Goals Are More Effective When They Are Used to Evaluate Performance

When employees know that their performance will be evaluated in terms of how well they attained their goals, the impact of goals increases. Salespeople, for example, have weekly and monthly sales goals they are expected to attain. Telephone operators have goals for the number of customers they should assist daily. Quarterbacks are judged on the completion percentages of passes thrown and the number of yards the offense generates per game. Coaches are assessed on their win-loss record. CEOs are evaluated on meeting growth, profitability, and quality goals. 

Mar24

Learn how to set goals that motivate you 2.

Involvement creates ownership.

Goals Must Be Accepted

Goals need to be accepted. Simply assigning goals to employees may not result in their commitment to those goals, especially if the goal will be difficult to accomplish. A powerful method of obtaining acceptance is to allow employees to participate in the goal-setting process. In other words, participation in the goal-setting process tends to enhance goal commitment. Participation helps employees better understand the goals, ensure that the goals are not unreasonable, and helps them achieve the goal. The factor of self-efficacy mentioned above also may come into play regarding imposed goals. Some individuals may reject imposed goals, but if they have self-efficacy, they may still maintain high personal goals to accomplish the imposed goals.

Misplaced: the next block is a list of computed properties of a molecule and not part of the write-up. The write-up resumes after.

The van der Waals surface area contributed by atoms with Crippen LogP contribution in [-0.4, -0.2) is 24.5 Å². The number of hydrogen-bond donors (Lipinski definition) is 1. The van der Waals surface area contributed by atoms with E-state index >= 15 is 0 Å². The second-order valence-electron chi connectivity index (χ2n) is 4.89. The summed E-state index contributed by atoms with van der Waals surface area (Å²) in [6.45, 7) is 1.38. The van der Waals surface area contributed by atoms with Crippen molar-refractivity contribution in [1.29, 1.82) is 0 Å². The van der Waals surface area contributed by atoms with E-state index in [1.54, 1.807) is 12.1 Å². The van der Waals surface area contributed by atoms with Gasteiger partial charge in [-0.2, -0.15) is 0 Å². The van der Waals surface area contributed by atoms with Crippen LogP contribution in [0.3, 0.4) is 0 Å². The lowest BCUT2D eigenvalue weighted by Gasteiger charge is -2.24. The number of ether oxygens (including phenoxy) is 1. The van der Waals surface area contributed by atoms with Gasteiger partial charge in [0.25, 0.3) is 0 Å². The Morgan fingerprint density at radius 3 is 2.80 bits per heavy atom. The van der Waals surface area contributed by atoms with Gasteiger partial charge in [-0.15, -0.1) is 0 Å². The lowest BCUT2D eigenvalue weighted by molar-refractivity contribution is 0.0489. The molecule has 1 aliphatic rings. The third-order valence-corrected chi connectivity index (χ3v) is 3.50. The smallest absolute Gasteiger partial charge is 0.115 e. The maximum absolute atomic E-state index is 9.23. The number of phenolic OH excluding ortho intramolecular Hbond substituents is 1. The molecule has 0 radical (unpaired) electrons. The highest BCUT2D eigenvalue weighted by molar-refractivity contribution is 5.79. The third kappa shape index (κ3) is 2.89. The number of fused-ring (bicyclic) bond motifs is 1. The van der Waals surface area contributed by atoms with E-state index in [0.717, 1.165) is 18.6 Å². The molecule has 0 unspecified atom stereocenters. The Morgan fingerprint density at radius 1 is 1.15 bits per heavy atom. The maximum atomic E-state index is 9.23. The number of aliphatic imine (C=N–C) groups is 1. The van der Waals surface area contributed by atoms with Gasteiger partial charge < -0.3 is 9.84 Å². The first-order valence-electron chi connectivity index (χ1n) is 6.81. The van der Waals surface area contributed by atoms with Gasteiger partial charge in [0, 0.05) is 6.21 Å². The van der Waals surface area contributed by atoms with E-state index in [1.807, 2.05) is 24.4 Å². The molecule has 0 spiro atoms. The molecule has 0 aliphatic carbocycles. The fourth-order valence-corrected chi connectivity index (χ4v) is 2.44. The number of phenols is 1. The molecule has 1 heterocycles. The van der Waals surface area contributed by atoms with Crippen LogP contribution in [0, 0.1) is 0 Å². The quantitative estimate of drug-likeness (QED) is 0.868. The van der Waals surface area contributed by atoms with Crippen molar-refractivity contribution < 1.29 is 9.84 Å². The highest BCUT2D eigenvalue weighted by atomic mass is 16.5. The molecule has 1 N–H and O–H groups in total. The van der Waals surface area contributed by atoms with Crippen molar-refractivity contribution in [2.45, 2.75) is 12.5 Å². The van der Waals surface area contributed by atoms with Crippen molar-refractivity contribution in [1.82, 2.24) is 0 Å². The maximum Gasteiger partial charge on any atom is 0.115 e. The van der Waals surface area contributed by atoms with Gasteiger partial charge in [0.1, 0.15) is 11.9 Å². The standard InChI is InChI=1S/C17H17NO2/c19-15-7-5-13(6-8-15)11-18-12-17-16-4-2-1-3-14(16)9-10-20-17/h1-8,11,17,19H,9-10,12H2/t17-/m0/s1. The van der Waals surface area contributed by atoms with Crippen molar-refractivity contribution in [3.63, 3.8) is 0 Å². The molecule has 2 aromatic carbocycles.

Mar24

Learn how to set goals that motivate you.

Specific and motivating.

Learn how to set goals that motivate you.

Goals Need to Be Specific

Employees perform at higher levels when asked to meet a specific high-performance goal. Asking employees to improve, to work harder, or to do your best is not helpful, because that kind of goal does not give them a focused target. Specific goals (often quantified) let employees know what to reach for and allow them to measure their own progress. Research indicates that specific goals help bring about other desirable organizational goals, such as reducing absenteeism, tardiness, and turnover.

 

Goals Must Be Difficult but Attainable

A goal that is too easily attained will not bring about the desired increments in performance. The key point is that a goal must be difficult as well as specific for it to raise performance. However, there is a limit to this effect. Although people will work hard to reach challenging goals, they will only do so when the goals are within their capability. As goals become too difficult, performance suffers because they reject the goals as unreasonable and unattainable. A major factor in attainability of a goal is self-efficacy.  This is an internal belief regarding one’s job-related capabilities and competencies. If employees have high self-efficacies, they will tend to set higher personal goals under the belief that they are attainable. The first key to successful goal setting is to build and reinforce employees’ self-efficacy. 

Mar23

Learn how to set goals that motivate you 5.

Goal setting traps for the inexperienced.

Despite the benefits of goal setting, there are a few limitations of the goal-setting process

First, combining goals with monetary rewards motivates many organization members to establish easy rather than difficult goals. In some cases, employees have negotiated goals with their supervisor that they have already completed. 
Second, goal setting focuses employees on a narrow subset of measurable performance indicators while ignoring aspects of job performance that are difficult to measure. The adage “What gets measured is what gets done” applies here. 
Third, setting performance goals is effective in established jobs, but it may not be effective when organization members are learning a new, complex job.  

Posted in Change Management, Innovation